Enter the maze

Pokemon Lost

by Paul Curzon, Queen Mary University of London

A satellite above earth. From PIXABAY.com

People playing PokemonGo around the Kremlin in 2016 were some of the first to experience a new form of cyberwarfare: spoofing the GPS system. Pokemon vanished. Taxis ordered online also ended up in the wrong place. The Kremlin was protecting itself, though more likely from missiles than Pokemon players.

GPS, originally designed for the military, is now something everyone depends on. It guides drivers (and cars without drivers), shipping and aircraft rely on it and it is central to many location aware services whether labelling your photos, or telling you how far away the nearest pizza is. GPS receivers listen for signals from satellites, and, from the time it takes the signal to get to them, work out how far away they are. As the exact positions of the satellites are known, signals from four or more satellites is enough for your device to pinpoint exactly where you are on Earth using geometry.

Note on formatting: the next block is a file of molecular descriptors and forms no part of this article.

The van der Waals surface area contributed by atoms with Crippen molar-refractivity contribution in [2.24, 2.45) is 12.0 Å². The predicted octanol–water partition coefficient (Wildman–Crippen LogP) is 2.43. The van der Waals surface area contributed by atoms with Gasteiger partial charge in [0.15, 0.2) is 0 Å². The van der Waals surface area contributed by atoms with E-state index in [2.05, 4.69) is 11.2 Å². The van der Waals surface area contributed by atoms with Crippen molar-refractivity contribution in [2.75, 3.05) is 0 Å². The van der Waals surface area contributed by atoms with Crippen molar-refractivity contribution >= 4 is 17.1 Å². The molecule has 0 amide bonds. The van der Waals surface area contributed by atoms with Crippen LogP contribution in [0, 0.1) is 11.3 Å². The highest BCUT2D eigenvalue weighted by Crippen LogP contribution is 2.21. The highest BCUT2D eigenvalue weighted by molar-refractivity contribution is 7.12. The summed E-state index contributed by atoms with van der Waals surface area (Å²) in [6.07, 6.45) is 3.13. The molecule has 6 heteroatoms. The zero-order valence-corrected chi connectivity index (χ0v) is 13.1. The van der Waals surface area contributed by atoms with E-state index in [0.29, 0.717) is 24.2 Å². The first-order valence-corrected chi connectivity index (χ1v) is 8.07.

The trouble is, it is possible to spoof the system, sending out powerful fake signals that appear to be from the real satellites. This can be used to make the receiver's calculations go wrong, so that the geometry tells it it is somewhere else.

More recently, similar strange things have been happening to ships at sea. Their GPS has been telling them they are somewhere they are not, suggesting the system may be being trialled as a mobile weapon. GPS was designed for military use, to guide fighter aircraft and missiles, so it's not surprising really that ways to disrupt it have been developed. If perfected such a spoofing system might be used to guide ships, cars or people into traps, or the other side's missiles to where you want them to go, rather than where they were sent. Turning the other side's GPS into a weapon against them was always the next step of cyberwarfare.